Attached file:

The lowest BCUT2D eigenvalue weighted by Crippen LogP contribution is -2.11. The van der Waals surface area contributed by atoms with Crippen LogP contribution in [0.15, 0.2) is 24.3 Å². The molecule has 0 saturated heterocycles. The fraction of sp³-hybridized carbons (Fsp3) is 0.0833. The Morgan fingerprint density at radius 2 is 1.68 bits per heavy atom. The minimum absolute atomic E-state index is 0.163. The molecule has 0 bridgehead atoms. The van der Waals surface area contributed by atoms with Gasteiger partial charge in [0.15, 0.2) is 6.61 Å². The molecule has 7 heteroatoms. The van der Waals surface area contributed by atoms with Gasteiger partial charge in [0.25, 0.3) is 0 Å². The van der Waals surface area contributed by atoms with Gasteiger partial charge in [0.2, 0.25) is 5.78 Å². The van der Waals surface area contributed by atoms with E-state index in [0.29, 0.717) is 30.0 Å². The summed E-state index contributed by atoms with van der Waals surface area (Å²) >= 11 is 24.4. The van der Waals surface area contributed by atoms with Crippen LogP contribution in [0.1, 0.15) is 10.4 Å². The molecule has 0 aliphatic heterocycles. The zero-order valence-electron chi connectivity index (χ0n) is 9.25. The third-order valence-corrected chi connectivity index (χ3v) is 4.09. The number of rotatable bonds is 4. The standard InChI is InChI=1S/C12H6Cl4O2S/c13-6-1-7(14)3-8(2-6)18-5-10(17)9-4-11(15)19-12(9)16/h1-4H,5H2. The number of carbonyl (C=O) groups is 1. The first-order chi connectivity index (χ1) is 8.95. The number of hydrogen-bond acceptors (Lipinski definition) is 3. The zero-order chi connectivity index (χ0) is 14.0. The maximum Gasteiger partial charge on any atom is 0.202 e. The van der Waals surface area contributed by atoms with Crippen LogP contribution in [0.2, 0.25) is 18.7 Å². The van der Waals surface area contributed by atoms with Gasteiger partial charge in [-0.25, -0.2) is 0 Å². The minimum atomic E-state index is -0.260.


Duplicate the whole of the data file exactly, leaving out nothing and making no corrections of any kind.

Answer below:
The lowest BCUT2D eigenvalue weighted by Crippen LogP contribution is -2.11. The van der Waals surface area contributed by atoms with Crippen LogP contribution in [0.15, 0.2) is 24.3 Å². The molecule has 0 saturated heterocycles. The fraction of sp³-hybridized carbons (Fsp3) is 0.0833. The Morgan fingerprint density at radius 2 is 1.68 bits per heavy atom. The minimum absolute atomic E-state index is 0.163. The molecule has 0 bridgehead atoms. The van der Waals surface area contributed by atoms with Gasteiger partial charge in [0.15, 0.2) is 6.61 Å². The molecule has 7 heteroatoms. The van der Waals surface area contributed by atoms with Gasteiger partial charge in [0.25, 0.3) is 0 Å². The van der Waals surface area contributed by atoms with Gasteiger partial charge in [0.2, 0.25) is 5.78 Å². The van der Waals surface area contributed by atoms with E-state index in [0.29, 0.717) is 30.0 Å². The summed E-state index contributed by atoms with van der Waals surface area (Å²) >= 11 is 24.4. The van der Waals surface area contributed by atoms with Crippen LogP contribution in [0.1, 0.15) is 10.4 Å². The molecule has 0 aliphatic heterocycles. The zero-order valence-electron chi connectivity index (χ0n) is 9.25. The third-order valence-corrected chi connectivity index (χ3v) is 4.09. The number of rotatable bonds is 4. The standard InChI is InChI=1S/C12H6Cl4O2S/c13-6-1-7(14)3-8(2-6)18-5-10(17)9-4-11(15)19-12(9)16/h1-4H,5H2. The number of carbonyl (C=O) groups is 1. The first-order chi connectivity index (χ1) is 8.95. The number of hydrogen-bond acceptors (Lipinski definition) is 3. The zero-order chi connectivity index (χ0) is 14.0. The maximum Gasteiger partial charge on any atom is 0.202 e. The van der Waals surface area contributed by atoms with Crippen LogP contribution in [0.2, 0.25) is 18.7 Å². The van der Waals surface area contributed by atoms with Gasteiger partial charge in [-0.25, -0.2) is 0 Å². The minimum atomic E-state index is -0.260.